In fact Trumbauer was for a long time in the shadow of Bix Beiderbecke, whose talent was undoubtedly deeper, and with whom Frankie often performed. Yet this double CD gives us a chance to assess Trumbauer through a generous selection of recordings from 1924 to 1946. The earliest items still show the primitive features of early jazz, as musicians struggled to decide what jazz really was. After all, the first recordings here date from only seven years after the Original Dixieland Jazz Band burst on the scene and almost immediately established what jazz might be: a heavily syncopated music with a 2/4 feel. Having been brought up with this style, Trumbauer tended to play with that 2/4 feeling, even though his smoothness strongly influenced Lester Young. Even a fluent solo like the one he contributes to Ol’ Man River still seems rather four-square, which is somehow mingled with a legato effect. This fluid sense is more noticeable in Wringin’ and Twistin’, perhaps because Trumbauer is playing in the airy atmosphere of a trio, completed by Bix and Eddie Lang. Tram (an early nickname for Trumbauer which stuck) also has an airy feel to his solo in CD2 on When You’re Counting the Stars Alone.

Frankie often adds fairly undistinguished vocals to tracks, keeping the music in vaudeville style which prevents the music from swinging. Besides, these were still the days when the bass was supplied by a bass sax or tuba instead of a string bass, which was one element that let the music loose for swing. Even as late as the 1930 recording of Bye Bye Blues (by Tram’s own Bix-less band), the rhythm tends to be stodgy. However, Georgia on My Mind has a freer mood, with a fine Trumbauer solo. On Business in Q, Tram uses a lot of flutters and spirals up and down the scale, giving the appearance of fluidity but actually still somewhat ungraceful. The sleeve-notes admit that, in the early 1930s, “Frankie apparently had difficulty coming to terms with the changing musical demands of the nascent swing era”. Perhaps Tram needed the stimulus of having Bix alongside him in the studio. Beiderbecke had sadly died in 1931.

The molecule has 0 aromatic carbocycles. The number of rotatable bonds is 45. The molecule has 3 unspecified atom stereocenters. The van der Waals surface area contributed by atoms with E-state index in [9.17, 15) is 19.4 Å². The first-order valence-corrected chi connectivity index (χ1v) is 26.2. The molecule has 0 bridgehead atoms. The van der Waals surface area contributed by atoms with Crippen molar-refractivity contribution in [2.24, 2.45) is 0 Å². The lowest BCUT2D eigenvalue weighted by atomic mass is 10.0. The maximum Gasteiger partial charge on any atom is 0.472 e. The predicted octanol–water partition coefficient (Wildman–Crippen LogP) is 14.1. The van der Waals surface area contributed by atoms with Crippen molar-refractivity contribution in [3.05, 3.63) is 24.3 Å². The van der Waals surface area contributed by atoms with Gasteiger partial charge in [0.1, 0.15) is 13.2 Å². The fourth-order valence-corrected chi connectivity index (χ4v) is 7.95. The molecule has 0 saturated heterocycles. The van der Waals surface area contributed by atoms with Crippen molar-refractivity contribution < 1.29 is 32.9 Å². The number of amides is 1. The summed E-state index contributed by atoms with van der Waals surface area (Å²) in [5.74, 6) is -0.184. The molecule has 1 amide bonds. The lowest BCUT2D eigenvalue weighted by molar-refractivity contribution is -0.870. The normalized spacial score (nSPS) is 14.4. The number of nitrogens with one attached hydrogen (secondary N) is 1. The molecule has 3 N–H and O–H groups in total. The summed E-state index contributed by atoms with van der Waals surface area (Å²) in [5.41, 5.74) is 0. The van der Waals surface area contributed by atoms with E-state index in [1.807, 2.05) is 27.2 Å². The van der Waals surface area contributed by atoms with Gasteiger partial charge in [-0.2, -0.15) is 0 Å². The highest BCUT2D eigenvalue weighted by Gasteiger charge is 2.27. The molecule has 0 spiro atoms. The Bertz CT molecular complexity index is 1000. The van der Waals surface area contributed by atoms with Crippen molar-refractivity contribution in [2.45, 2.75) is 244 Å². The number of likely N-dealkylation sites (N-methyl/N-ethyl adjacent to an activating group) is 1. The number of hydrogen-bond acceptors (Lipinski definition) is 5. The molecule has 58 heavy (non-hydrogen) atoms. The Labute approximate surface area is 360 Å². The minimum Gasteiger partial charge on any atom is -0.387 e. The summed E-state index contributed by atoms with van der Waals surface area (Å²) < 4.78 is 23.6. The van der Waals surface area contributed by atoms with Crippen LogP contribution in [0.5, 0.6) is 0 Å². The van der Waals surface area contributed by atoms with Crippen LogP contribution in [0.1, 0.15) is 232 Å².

One has to wonder if Frankie had been left behind by changes in musical tastes, yet he continued to produce commendable work. For instance, his solo in Walkin’ the Dog (1940) is pleasantly fluent, although the tone is rather old-fashioned compared with Lester Young’s more laid-back style. His solo on the same year’s No Retard (a variant of China Boy) is a good example of his grandstanding vein, and the whole band swings with animation.

To fully appreciate Trumbauer’s contribution to jazz, you need to include such jewels as Singin’ the Blues, Trumbology and Riverboat Shuffle. These are understandably omitted from this collection because they can be found on collections of Bix Beiderbecke’s work. Taken together with the recordings in this compilation, they make a strong case for Tram’s importance in the development of jazz.

Tony Augarde
www.augardebooks.co.uk